Teacher and student looking at a book

Photo: An adult reads a picture book to a child who is on the autism spectrum. Autism specialists and consultants work with staff to coach them on how to teach students on the spectrum.

By Kailey Fisicaro

What is an Autism Specialist and Why Are They Important?

What is an autism specialist and what do they do in our Central Oregon schools? Like so many titles in education, it’s a role with many hats.

Autism specialists with High Desert Education Service District support Central Oregon teachers and staff in working with students on the autism spectrum. They collaborate with staff to figure out how to best serve students on the spectrum, including by offering trainings, coaching and creating materials and visuals for students.

There are two levels to the role: autism consultants and autism specialists perform almost all the same duties, but specialists have completed an additional year of training.

Kitty Peterson joined High Desert Education Service District in 1999, working in early childhood education. About five years later, she became an autism specialist – the second person in the state to earn the title. In part because of her deep experience in early childhood services, a big part of her job is evaluating whether kids age 2-5 are on the spectrum. High Desert ESD provides autism specialists or consultants for most Central Oregon school districts, and autism evaluations for nearly all area districts except Bend-La Pine and Redmond, who perform their own.

From Arlington to Moro, and Crane Prairie to French Glen, it’s a big coverage area that leaves a big impact. A full-time specialist with High Desert ESD has a caseload serving about 70 students – HDESD employs nine part-time and full-time specialists.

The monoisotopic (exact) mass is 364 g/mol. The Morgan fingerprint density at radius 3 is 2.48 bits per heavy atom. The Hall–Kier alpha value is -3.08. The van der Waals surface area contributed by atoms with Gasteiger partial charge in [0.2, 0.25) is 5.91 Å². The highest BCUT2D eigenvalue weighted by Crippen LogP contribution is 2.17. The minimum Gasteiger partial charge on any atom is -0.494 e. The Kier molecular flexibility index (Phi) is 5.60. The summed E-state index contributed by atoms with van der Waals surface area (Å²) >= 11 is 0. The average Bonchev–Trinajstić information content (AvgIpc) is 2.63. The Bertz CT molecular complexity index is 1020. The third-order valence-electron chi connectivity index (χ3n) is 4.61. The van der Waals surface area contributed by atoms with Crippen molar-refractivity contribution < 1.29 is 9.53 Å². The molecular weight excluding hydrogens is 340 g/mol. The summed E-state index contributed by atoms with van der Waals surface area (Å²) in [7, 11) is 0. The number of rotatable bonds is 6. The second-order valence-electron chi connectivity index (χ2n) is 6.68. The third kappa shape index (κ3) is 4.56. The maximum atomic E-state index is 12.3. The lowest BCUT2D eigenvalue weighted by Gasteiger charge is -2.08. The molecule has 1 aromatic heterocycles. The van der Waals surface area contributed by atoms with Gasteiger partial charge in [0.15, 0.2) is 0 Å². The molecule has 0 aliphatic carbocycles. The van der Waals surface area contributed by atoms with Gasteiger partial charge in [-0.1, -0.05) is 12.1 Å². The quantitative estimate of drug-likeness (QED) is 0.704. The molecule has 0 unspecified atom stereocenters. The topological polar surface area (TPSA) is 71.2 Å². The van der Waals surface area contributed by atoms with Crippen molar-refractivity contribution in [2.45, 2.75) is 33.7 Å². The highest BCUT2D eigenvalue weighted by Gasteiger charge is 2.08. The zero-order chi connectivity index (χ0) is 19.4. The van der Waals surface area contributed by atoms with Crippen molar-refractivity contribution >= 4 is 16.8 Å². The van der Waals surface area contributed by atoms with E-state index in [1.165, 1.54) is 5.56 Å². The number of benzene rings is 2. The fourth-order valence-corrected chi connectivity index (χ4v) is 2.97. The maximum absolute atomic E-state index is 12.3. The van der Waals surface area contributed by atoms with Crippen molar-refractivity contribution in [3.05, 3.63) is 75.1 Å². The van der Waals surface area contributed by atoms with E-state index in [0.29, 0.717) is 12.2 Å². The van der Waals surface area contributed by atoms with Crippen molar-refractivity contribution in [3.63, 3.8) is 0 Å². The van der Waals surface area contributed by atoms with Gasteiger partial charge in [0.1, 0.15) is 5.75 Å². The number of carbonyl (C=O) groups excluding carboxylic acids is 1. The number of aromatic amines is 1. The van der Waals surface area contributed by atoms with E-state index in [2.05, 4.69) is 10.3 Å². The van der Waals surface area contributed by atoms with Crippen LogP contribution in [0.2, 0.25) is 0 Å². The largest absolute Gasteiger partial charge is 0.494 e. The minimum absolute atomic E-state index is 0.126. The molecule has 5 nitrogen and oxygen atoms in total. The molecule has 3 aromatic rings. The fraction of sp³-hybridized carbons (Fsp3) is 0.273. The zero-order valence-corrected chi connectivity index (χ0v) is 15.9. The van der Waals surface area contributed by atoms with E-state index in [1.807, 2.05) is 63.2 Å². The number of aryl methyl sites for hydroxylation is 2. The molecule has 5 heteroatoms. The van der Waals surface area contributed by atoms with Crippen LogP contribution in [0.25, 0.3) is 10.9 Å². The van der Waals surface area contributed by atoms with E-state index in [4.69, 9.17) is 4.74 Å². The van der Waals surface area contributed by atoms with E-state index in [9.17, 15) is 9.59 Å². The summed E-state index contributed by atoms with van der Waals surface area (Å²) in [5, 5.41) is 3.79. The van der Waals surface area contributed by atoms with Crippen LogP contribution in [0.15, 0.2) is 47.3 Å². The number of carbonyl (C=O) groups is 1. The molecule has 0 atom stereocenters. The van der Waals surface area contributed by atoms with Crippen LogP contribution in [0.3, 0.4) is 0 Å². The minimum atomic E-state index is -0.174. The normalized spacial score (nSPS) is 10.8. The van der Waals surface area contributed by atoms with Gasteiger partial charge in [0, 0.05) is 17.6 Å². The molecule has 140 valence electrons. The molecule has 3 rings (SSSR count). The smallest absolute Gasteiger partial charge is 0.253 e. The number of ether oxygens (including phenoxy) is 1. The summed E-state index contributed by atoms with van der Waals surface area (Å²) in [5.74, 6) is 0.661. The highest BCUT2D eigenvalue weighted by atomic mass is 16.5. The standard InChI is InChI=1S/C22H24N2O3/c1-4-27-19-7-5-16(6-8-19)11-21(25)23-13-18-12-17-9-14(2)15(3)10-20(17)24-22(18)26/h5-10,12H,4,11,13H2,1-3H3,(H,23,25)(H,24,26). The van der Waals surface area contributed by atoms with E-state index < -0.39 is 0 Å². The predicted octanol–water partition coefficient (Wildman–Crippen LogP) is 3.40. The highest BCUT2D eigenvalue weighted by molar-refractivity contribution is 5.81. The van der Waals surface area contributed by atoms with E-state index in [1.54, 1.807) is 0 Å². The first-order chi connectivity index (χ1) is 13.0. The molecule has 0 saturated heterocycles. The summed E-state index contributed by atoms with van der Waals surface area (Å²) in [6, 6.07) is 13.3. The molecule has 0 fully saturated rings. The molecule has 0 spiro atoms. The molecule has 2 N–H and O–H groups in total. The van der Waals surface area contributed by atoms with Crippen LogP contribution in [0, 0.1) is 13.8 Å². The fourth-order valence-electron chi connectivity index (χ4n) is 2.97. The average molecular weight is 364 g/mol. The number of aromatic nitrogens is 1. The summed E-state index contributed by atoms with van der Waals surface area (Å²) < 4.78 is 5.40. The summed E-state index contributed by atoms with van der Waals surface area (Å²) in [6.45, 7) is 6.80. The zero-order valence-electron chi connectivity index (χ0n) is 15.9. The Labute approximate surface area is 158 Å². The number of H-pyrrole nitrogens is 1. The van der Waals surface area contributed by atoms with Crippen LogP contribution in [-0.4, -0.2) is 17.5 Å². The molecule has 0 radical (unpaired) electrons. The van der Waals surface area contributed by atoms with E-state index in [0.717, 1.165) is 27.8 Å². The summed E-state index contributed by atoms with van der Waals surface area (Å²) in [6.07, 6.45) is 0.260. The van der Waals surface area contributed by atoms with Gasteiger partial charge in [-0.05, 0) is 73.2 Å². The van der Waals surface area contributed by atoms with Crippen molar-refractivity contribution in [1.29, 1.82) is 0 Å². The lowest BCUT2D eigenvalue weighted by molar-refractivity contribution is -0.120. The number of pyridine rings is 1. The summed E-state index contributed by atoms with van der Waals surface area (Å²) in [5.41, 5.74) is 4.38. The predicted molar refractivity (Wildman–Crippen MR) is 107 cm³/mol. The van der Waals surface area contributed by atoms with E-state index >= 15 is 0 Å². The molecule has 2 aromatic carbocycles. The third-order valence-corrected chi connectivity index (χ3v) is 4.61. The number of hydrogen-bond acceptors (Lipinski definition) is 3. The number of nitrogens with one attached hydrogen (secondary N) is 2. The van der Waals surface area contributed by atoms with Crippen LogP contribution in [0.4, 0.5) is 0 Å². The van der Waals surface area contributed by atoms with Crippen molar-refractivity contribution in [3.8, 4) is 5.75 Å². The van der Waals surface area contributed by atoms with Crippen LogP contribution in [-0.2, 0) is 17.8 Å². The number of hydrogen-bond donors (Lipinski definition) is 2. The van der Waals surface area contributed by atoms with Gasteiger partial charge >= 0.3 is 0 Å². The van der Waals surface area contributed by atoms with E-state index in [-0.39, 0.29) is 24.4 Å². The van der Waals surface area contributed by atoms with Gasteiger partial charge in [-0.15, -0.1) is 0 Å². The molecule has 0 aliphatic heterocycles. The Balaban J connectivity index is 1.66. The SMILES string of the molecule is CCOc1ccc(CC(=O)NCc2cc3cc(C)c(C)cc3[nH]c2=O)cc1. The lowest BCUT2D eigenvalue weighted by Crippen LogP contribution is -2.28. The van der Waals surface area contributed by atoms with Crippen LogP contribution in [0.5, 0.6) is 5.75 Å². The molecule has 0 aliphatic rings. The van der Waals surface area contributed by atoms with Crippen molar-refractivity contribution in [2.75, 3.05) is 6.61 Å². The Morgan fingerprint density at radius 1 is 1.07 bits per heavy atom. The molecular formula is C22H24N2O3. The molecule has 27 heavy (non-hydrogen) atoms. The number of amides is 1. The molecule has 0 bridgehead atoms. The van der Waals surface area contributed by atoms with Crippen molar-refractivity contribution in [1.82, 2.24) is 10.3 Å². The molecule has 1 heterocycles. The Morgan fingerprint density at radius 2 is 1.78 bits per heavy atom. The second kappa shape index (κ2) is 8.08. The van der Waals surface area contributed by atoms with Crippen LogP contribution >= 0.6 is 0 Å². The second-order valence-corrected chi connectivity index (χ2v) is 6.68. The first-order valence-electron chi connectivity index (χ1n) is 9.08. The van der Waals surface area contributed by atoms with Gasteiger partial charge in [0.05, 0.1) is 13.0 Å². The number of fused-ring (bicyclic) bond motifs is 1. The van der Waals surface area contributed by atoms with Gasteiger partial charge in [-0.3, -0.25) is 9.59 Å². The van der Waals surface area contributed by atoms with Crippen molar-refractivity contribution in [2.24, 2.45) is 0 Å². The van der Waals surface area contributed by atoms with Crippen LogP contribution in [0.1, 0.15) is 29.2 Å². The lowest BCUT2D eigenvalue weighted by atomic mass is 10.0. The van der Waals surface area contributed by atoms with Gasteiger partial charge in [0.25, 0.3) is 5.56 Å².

“Ideally a lot of what we do is collaboration with staff,” Peterson said.

That includes coaching staff on using teaching techniques and strategies that work well for students on the spectrum. But while the majority of their time is spent working with staff, the ultimate effect is on students, Peterson said.

“We want to see them be as independent as possible, to be part of our communities,” Peterson said.

Wendy Beall, an autism and traumatic brain injury consultant, said one of the most challenging parts of her job is adapting to meet the needs of the teachers she supports, depending on factors like their training and experience with people on the spectrum. Autism consultants and specialists provide a great resource for teachers working with students on the spectrum.

“I feel most satisfied when school staff feel empowered by our time together – when they feel equipped to deal with challenging behavior,” Beall said. “I also love bringing innovative ideas and strategies to school teams.”

If there’s one thing Beall wished more people knew about students on the autism spectrum, it’s their potential.

“Just like everyone, they possess unique talents and gifts and also areas of challenge,” Beall said. “Many of these students will blow you away with their creative insight and memory of information.”